Over four episodes, this docuseries tells of the seemingly unsolvable case concerning the 1990 heist of Boston’s Isabella Stewart Gardner museum, where two thieves dressed up as police officers managed to pinch $500 million worth of art, never to be seen again.
Sounds a bit Johnny English, doesn’t it? But nope, this heist is very real, and even though it happened in 1990, it is as yet unsolved. And these aren’t just those famous-amongst-critics paintings that you see in a gallery and go ‘my dog could do that,’ here we’re talking about the big boys – among the missing works are paintings by Vermeer, Rembrandt, Manet and Degas. Everyone with a GCSE in art knows those names. In fact, so precious are they, that if you were to take a trip to Boston today and pop into the museum for a visit, you’d still see the empty frames hanging on the walls, a visual reminder of the mystery surrounding the works.
And you’ve got to wonder how, in a world of Reddit threads and internet detectives solving the unsolvable, this one hasn’t had any new information in so many moons. What’s even stranger, is that the works haven’t appeared on the black market, and no arrests have been made. What was the point in stealing all this art if you aren’t planning to flog it? Maybe there’s someone living in a dingy flat somewhere, with peeling plasterboard walls adorned with some of the most revered masterpieces of all time.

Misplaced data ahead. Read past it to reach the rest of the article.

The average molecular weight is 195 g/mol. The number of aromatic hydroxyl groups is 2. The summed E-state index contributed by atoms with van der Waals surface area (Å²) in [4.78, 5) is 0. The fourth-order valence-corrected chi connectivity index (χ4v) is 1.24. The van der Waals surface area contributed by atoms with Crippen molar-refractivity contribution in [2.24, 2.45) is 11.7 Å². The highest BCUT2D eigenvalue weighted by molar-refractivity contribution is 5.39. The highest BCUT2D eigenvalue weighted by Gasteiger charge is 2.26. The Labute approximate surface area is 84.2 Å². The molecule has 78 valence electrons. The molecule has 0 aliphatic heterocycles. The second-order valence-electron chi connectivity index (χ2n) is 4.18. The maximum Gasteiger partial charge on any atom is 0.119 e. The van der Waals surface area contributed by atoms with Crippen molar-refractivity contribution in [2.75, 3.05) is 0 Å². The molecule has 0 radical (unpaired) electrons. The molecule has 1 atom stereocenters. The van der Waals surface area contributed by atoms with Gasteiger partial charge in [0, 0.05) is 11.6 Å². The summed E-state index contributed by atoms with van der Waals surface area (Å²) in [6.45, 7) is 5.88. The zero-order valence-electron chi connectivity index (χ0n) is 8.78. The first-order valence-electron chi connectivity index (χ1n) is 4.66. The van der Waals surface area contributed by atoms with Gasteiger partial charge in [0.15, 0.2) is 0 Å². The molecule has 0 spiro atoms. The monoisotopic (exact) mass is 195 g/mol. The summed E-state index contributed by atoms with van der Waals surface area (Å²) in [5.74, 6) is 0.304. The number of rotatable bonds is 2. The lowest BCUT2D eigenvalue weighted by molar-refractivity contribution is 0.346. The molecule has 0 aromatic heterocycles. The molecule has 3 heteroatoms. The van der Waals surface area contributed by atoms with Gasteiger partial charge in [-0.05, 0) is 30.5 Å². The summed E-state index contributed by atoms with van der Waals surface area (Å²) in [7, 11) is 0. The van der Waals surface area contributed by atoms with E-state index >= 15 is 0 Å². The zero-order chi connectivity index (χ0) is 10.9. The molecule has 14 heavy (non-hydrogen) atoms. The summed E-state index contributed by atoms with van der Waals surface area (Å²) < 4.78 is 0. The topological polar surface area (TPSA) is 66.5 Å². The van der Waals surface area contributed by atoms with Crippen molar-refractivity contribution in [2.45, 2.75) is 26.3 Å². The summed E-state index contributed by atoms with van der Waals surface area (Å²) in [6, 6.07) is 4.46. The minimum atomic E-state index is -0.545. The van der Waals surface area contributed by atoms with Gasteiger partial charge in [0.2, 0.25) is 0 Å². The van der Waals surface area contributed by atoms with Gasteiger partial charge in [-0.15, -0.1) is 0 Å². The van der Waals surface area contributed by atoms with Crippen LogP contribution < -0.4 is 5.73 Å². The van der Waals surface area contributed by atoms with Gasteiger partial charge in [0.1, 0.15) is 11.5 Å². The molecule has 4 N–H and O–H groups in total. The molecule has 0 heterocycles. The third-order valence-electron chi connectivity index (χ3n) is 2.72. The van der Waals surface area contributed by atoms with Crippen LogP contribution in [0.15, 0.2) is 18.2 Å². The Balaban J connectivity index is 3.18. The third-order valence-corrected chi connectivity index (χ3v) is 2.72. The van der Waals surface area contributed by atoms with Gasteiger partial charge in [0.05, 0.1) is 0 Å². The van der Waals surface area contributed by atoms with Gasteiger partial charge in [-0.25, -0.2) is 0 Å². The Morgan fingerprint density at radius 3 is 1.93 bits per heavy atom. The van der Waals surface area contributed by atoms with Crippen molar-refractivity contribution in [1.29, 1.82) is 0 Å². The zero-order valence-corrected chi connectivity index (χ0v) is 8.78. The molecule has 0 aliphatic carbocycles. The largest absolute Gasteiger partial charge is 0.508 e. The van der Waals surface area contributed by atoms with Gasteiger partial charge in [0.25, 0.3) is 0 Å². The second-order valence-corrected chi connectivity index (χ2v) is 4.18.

You may be wondering what the point is in making a four-part series that doesn’t give us any new info, and fails to solve the mystery? Well, if we’ve learnt anything in our time of TV writing, it’s that people go barmy for true crime. And after watching this, those internet detectives we mentioned earlier may well go into overdrive. So, stay tuned, we might solve The World’s Biggest Art Heist yet…
Variety’s Daniel D’Addario praises the series’ “notably good access,” and says it paints “a fascinating portrait of an incident that lives on in the memory of a city that has both high culture and organized crime encoded in its DNA.” The Guardian’s Adrian Horton agrees, saying This is a Robbery “takes a comprehensive a look at a case barely thawed in 30 years; it consults crime scene photos and evidence logs, interviews key journalists and legal figures, and studies several theories for a deep dive that, like other media investigations such as the 2018 Boston Globe and WBUR podcast Last Seen, arrives at plausibility in lieu of certainty.”
First shown April 2021. You can watch the trailer here: